Prosperity always eventually leads to hubris.[3] Hubris leads to folly and folly eventually leads to self-inflicted judgment. This phenomenon is self-evident. A salesman who lands a big deal is tempted to kick back, enjoy the fruit of his work, become conceited at his wealth and accomplishments, and coast for a while. He becomes presumptuous. He is self-confident. “I’ve got this,” is his favorite expression. The same is true with any sports team which wins a championship. It is very difficult to repeat that level of effort and performance the next year, or to keep it going for many years. Prosperity tends to make all of us soft. We lose diligence and vigilance. We begin to think that all we have to do is just “show up.” This is also true of every nation which has ever existed.
Nations rise, nations plateau, and nations decline; and the process is highly predictable. Think for a moment of Polyibus’ observations in light of our country at this present time.

—Due to our great wealth we become more extravagant. 
—Fierce rivalry ensues for political office and positions of prominence.
—We develop an all consuming desire to obtain office or status as well as great shame in losing it. 
—Ostentation and extravagant displays of wealth are the norm.
—All of these lead to the beginning of societal deterioration.
—This deterioration intensifies when the common man realizes he is being cheated by the avarice of others.
—The societal deterioration grows through politicians promising the moon to their constituents. 
—From there the common man becomes angry and refuses to obey the authorities and demands the same or greater power from the authorities.
—From there it becomes a quick trip to mob-rule.

Do you see any similarities to our situation in the United States? Yeah, I thought so.

When, not If, we fall it will not come directly from foreign invasion but from within. By “within” I mean two things – from within ourselves, our own sin, and from within the boundaries of our nation. We have trusted in man, making the “flesh” our strength – our intellect, our technology, our science, our military might, our economy and the money it provides. This in turn, as Jeremiah warned the nation of Judah, will bring God’s curse and subsequent wrath upon our nation. This is certain. This is inevitable. This does not mean, however, that we give up and run wholesale into worldliness, licentiousness, and debauchery. On the contrary. God’s people who seek Him earnestly in prayer, who repent and live godly lives, can thwart, mitigate, and significantly arrest the putrefaction of our society and thus postpone indefinitely the sure and certain judgment which will come upon our nation. We must pray. We must evangelize. We must build up the saints in the most holy faith. There is no alternative.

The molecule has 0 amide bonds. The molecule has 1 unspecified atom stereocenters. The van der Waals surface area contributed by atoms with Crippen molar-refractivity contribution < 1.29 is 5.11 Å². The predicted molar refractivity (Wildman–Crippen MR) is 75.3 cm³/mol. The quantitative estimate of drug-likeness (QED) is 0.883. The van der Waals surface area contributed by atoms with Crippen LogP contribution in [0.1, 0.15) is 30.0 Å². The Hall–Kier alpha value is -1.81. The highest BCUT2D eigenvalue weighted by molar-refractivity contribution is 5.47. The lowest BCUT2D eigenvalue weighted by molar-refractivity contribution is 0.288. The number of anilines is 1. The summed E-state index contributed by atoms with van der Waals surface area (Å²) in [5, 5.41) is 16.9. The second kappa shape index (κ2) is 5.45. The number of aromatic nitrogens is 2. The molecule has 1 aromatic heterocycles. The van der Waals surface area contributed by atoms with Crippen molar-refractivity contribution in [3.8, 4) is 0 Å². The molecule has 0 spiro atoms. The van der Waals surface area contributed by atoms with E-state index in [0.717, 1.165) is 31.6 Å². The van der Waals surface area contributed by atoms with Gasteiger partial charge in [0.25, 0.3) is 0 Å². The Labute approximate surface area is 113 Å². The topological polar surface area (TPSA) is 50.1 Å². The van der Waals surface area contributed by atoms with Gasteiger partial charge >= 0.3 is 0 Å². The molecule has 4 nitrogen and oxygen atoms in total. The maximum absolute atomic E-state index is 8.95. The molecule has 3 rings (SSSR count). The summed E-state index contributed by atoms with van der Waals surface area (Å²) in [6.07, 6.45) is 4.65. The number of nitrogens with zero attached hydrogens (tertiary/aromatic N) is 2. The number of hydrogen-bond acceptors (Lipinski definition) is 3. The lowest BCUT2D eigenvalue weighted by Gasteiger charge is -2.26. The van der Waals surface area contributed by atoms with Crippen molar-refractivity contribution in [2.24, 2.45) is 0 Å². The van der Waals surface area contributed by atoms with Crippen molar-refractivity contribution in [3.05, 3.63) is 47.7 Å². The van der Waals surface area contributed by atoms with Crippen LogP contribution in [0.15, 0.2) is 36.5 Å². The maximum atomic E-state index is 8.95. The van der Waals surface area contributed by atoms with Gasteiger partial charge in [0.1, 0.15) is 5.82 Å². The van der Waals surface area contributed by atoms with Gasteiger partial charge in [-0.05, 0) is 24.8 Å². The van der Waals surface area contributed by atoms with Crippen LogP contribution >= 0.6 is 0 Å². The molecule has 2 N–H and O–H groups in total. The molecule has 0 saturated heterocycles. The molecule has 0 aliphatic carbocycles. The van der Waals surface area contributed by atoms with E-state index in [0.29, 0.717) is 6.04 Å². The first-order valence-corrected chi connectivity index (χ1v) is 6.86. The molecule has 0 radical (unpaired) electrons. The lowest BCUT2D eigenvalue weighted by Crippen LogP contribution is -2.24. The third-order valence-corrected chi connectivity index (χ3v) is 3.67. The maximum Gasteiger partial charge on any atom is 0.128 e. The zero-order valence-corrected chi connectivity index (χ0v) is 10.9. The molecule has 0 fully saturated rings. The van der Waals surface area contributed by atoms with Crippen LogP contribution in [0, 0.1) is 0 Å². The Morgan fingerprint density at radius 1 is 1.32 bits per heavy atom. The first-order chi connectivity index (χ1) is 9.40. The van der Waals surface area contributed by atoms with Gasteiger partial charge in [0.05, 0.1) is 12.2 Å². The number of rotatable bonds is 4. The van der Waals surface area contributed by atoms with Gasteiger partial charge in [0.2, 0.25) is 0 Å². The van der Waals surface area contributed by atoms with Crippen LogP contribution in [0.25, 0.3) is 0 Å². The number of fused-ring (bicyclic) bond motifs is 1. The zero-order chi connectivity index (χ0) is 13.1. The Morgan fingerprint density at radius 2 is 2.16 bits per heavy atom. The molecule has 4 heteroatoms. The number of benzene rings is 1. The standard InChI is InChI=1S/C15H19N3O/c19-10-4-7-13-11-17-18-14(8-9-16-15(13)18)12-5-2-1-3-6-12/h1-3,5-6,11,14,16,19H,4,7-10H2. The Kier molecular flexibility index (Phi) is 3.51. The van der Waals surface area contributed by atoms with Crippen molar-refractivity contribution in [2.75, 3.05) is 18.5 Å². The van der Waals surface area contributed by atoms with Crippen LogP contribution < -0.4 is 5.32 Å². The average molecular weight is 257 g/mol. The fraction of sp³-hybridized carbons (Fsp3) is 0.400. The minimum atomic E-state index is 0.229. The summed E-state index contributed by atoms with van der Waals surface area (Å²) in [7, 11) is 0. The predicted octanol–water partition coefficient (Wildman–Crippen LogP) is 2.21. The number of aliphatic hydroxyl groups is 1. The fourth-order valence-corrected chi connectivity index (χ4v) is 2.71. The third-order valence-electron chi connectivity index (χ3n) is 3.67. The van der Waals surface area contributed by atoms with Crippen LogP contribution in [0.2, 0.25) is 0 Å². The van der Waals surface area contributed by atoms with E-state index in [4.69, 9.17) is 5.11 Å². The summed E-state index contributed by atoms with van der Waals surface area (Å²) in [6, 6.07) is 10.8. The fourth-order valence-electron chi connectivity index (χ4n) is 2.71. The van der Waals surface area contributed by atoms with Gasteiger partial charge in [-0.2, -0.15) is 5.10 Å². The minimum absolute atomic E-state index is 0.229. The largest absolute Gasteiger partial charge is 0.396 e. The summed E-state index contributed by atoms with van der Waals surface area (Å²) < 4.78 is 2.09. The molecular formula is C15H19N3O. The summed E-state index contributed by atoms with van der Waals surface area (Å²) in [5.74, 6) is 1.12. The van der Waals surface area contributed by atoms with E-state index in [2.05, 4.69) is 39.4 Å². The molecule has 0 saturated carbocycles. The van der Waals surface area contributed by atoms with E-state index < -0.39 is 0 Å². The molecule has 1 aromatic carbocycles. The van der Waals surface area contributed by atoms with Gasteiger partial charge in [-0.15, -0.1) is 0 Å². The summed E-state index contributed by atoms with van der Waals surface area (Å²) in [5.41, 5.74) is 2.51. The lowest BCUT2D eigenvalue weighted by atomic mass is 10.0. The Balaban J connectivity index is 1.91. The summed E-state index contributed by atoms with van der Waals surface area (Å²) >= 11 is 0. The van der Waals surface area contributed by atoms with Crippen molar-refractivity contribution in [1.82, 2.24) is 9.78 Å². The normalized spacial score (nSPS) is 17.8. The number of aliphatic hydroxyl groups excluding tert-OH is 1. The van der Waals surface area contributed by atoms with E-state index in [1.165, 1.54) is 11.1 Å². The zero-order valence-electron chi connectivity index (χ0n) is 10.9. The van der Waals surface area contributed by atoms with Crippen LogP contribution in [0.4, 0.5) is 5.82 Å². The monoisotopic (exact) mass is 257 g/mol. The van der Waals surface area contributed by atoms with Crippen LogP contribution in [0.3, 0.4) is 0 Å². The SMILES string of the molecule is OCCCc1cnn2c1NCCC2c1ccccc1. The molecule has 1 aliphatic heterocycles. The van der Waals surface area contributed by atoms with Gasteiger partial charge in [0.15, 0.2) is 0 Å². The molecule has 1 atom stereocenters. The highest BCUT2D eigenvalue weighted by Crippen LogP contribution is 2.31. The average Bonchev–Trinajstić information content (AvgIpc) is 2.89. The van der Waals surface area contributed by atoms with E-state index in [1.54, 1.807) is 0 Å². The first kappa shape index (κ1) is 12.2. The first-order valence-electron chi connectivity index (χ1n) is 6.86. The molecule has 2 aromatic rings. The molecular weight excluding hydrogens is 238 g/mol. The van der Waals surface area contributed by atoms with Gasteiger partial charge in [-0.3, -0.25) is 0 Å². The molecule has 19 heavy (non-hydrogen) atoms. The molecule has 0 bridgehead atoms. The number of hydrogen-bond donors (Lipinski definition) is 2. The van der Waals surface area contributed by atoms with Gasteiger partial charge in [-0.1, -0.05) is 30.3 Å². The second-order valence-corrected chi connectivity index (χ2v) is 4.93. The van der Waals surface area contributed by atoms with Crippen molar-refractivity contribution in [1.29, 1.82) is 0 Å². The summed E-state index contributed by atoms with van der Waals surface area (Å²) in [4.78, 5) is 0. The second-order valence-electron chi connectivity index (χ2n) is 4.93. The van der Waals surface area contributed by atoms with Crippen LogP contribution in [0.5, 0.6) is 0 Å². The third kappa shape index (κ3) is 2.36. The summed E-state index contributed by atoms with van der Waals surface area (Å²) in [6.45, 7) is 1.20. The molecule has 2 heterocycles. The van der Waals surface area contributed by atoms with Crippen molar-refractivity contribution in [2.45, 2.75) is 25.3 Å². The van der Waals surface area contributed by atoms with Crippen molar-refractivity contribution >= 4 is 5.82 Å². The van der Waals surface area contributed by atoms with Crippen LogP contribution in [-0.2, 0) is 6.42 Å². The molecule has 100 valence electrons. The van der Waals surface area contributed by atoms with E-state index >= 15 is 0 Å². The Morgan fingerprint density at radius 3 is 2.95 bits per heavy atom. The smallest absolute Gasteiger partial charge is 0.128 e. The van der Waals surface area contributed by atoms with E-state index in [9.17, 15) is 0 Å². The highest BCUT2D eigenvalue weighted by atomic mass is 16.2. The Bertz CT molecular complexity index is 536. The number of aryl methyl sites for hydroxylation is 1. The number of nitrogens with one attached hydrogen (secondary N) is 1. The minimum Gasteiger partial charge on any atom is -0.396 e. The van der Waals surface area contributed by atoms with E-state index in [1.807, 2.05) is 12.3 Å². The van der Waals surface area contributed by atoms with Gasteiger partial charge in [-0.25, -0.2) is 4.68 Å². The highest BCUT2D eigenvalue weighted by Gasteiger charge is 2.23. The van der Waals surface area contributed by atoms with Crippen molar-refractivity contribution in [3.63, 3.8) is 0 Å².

1  The Story of Civilization, Part X, Rousseau and Revolution, page 963, Will and Ariel Durant.
2 Polybius, Histories 1:6, cited in A Free People’s Suicide, Os Guinness, pages 80,81.
3 Hubris is a Greek word meaning excessive pride or self-confidence. In Greek tragedy it refers to excessive pride toward or defiance of the gods, leading to nemesis.